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Former US Sen. George Mitchell says he doesn’t trust Syrian President Assad

Posted Sept. 25, 2013, at 7:04 p.m.
Last modified Sept. 25, 2013, at 10:35 p.m.
Former U.S. Sen. George Mitchell shakes hands with David Hart, the Director of the Senator George Mitchell Center at UMaine, after Mitchell spoke at UMaine Wednesday about sustainability.
Former U.S. Sen. George Mitchell shakes hands with David Hart, the Director of the Senator George Mitchell Center at UMaine, after Mitchell spoke at UMaine Wednesday about sustainability. Buy Photo
Former U.S. Sen. George Mitchell spoke at UMaine Wednesday about sustainability.
Former U.S. Sen. George Mitchell spoke at UMaine Wednesday about sustainability. Buy Photo

ORONO, Maine — Former U.S. Sen. George Mitchell — who once served as Special Envoy to the Middle East — said he has met Syrian President Bashar al-Assad three or four times and doesn’t trust him.

“We disagreed on many things,” Mitchell, 80, said while in the lobby of Hauck Auditorium Wednesday after a lecture on sustainability at the University of Maine. “Our discussions were forthright, candid. Back at that time, we were working on getting the government of Syria and the government of Israel together for talks to try and resolve their differences and reach a peace agreement.

“We had limited progress and there were opportunities but that of course all came to an end when the current conflict began,” said the former Democratic Maine senator, who served from 1980 to 1995 and was Senate majority leader from 1989 to 1995.

Mitchell said he told the Syrian leader that if he truly wanted peace, he would have to stop smuggling weapons. Assad responded that he was not smuggling, which Mitchell said he knew was not true.

“He said to me, ‘Oh, there is smuggling everywhere. In North America, it’s drugs, and in the Middle East, it’s weapons’ … I finally said to him, ‘We disagree,’” Mitchell said. “His denials were untrue, and as a result of [the] direct personal experience and a lot of other knowledge that I saw, I do not trust his word.”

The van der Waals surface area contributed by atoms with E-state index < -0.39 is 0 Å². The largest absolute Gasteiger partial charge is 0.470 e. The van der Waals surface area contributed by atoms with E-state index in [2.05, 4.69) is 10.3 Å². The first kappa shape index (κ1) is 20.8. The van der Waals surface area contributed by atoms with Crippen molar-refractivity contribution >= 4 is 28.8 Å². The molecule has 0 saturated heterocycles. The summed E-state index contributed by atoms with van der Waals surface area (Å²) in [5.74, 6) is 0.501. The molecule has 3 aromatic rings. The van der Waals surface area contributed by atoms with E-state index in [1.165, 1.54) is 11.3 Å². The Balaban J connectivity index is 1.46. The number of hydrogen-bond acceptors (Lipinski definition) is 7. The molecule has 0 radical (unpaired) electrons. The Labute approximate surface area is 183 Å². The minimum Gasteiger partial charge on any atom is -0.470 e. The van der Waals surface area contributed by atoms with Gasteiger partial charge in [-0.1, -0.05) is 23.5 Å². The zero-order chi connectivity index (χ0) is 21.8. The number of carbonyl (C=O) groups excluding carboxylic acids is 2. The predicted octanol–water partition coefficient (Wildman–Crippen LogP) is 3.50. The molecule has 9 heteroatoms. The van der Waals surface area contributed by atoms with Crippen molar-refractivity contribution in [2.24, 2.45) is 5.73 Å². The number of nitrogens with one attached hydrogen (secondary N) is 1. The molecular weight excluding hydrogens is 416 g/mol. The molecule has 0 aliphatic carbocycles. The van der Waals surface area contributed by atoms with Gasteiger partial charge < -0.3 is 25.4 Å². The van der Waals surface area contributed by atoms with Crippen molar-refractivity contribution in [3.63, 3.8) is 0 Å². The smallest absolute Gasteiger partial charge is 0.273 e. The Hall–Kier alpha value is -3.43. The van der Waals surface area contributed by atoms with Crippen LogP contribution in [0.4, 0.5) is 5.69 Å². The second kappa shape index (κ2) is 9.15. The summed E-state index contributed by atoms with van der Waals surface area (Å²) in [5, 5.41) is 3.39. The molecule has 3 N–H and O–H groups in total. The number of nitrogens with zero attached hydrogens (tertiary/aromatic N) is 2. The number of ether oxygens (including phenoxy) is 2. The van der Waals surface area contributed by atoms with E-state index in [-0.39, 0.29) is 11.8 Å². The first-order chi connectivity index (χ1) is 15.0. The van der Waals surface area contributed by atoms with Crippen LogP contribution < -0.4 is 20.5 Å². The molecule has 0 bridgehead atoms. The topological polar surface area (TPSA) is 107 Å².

Russia, a longtime ally of Assad, has blocked three United Nations resolutions aimed at pressuring the Syrian leader to end violence. Russia did negotiate a plan that enables Assad to give up his chemical weapons to avoid a possible U.S. military strike.

It will not be just the Russian government and its President Vladimir Putin who will be responsible for brokering the chemical weapons confiscation from Assad’s government, Mitchell said.

“I don’t think it will be Putin who will broker it on his own,” he remarked. “It will require Syria’s consent, and the U.S. and other Western governments will have to ensure that it is faithful to the agreement and accurate.”

Secretary of State John Kerry and White House officials have reached out to him for advice on Syria and how to broker an Israeli-Palestinian peace deal, Mitchell said.

“I’ve talked with the secretary of state a few times and also with some White House officials a few times,” he said.

Mitchell, who also said he has never met Iran’s new president Hassan Rouhani, said his advice to Kerry and others in Washington is “private.”

President Barack Obama appointed Mitchell as Special Envoy for Middle East Peace, a position he held until 2011. He was also Special Envoy for Northern Ireland from 1995 to 2001 and was a chief architect of the Good Friday accords.

This week at the United Nations, Obama told the world’s leaders that his main goals for the rest of his time in office are to negotiate an end to the Iran nuclear confrontation and reach a lasting peace deal with Israel and Palestine, Reuters reported.

Mitchell is scheduled to give a lecture 4-5:50 p.m. Thursday, Sept. 26, at the University of Southern Maine’s Abromson Center in Portland. The lecture is part of an eight-week fall speaker series titled, “Politics Then and Now, in Maine and the Nation.”

He will be speaking in the Hannaford Lecture Hall of the Abromson Center. The free event is open to the public and sponsored by the university’s Muskie School of Public Service and the Osher Lifelong Learning Institute.

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